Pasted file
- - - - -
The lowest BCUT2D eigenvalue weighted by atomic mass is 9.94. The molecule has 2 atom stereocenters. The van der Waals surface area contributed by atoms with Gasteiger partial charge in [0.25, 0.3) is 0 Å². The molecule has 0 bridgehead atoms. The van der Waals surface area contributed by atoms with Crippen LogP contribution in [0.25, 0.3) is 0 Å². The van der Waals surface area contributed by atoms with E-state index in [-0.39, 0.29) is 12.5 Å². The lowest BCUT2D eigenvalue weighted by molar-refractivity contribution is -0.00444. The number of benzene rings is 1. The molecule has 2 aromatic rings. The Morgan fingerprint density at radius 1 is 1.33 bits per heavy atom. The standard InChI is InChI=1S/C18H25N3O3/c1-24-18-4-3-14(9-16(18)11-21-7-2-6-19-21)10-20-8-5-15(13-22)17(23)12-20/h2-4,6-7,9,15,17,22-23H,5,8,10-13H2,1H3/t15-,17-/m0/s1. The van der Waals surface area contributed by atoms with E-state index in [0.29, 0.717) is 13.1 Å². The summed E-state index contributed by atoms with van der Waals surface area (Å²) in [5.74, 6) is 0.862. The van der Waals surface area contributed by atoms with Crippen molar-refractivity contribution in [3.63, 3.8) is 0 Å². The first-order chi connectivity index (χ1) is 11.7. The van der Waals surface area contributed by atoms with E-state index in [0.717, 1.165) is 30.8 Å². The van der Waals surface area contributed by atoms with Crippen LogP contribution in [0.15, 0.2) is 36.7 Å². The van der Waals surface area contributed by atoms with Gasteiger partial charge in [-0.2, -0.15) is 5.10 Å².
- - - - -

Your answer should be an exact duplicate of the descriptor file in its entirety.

The lowest BCUT2D eigenvalue weighted by atomic mass is 9.94. The molecule has 2 atom stereocenters. The van der Waals surface area contributed by atoms with Gasteiger partial charge in [0.25, 0.3) is 0 Å². The molecule has 0 bridgehead atoms. The van der Waals surface area contributed by atoms with Crippen LogP contribution in [0.25, 0.3) is 0 Å². The van der Waals surface area contributed by atoms with E-state index in [-0.39, 0.29) is 12.5 Å². The lowest BCUT2D eigenvalue weighted by molar-refractivity contribution is -0.00444. The number of benzene rings is 1. The molecule has 2 aromatic rings. The Morgan fingerprint density at radius 1 is 1.33 bits per heavy atom. The standard InChI is InChI=1S/C18H25N3O3/c1-24-18-4-3-14(9-16(18)11-21-7-2-6-19-21)10-20-8-5-15(13-22)17(23)12-20/h2-4,6-7,9,15,17,22-23H,5,8,10-13H2,1H3/t15-,17-/m0/s1. The van der Waals surface area contributed by atoms with E-state index in [0.29, 0.717) is 13.1 Å². The summed E-state index contributed by atoms with van der Waals surface area (Å²) in [5.74, 6) is 0.862. The van der Waals surface area contributed by atoms with Crippen molar-refractivity contribution in [3.63, 3.8) is 0 Å². The first-order chi connectivity index (χ1) is 11.7. The van der Waals surface area contributed by atoms with E-state index in [0.717, 1.165) is 30.8 Å². The van der Waals surface area contributed by atoms with Crippen LogP contribution in [0.15, 0.2) is 36.7 Å². The van der Waals surface area contributed by atoms with Gasteiger partial charge in [-0.2, -0.15) is 5.10 Å².